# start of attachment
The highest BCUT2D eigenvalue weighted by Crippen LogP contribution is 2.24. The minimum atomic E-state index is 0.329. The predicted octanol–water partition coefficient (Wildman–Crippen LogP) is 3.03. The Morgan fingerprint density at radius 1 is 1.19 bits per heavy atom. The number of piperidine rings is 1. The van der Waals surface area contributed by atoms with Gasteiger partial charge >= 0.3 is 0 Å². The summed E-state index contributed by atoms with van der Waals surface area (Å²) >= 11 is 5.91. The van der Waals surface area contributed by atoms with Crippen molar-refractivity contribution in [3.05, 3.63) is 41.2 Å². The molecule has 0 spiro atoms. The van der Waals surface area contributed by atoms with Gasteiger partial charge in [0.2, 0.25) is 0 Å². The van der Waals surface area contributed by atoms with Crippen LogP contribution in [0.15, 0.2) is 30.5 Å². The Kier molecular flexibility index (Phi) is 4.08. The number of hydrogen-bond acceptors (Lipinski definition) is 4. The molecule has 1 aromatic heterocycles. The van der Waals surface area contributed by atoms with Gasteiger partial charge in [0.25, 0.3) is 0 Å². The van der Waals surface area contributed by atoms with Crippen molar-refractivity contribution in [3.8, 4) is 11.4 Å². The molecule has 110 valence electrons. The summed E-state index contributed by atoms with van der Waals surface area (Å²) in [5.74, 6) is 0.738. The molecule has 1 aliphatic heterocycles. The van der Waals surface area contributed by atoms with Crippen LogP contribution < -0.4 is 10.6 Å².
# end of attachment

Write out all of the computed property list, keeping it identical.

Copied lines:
The highest BCUT2D eigenvalue weighted by Crippen LogP contribution is 2.24. The minimum atomic E-state index is 0.329. The predicted octanol–water partition coefficient (Wildman–Crippen LogP) is 3.03. The Morgan fingerprint density at radius 1 is 1.19 bits per heavy atom. The number of piperidine rings is 1. The van der Waals surface area contributed by atoms with Gasteiger partial charge >= 0.3 is 0 Å². The summed E-state index contributed by atoms with van der Waals surface area (Å²) >= 11 is 5.91. The van der Waals surface area contributed by atoms with Crippen molar-refractivity contribution in [3.05, 3.63) is 41.2 Å². The molecule has 0 spiro atoms. The van der Waals surface area contributed by atoms with Gasteiger partial charge in [0.2, 0.25) is 0 Å². The van der Waals surface area contributed by atoms with Crippen LogP contribution in [0.15, 0.2) is 30.5 Å². The Kier molecular flexibility index (Phi) is 4.08. The number of hydrogen-bond acceptors (Lipinski definition) is 4. The molecule has 1 aromatic heterocycles. The van der Waals surface area contributed by atoms with Gasteiger partial charge in [0.25, 0.3) is 0 Å². The van der Waals surface area contributed by atoms with Crippen molar-refractivity contribution in [3.8, 4) is 11.4 Å². The molecule has 110 valence electrons. The summed E-state index contributed by atoms with van der Waals surface area (Å²) in [5.74, 6) is 0.738. The molecule has 1 aliphatic heterocycles. The van der Waals surface area contributed by atoms with Crippen LogP contribution < -0.4 is 10.6 Å².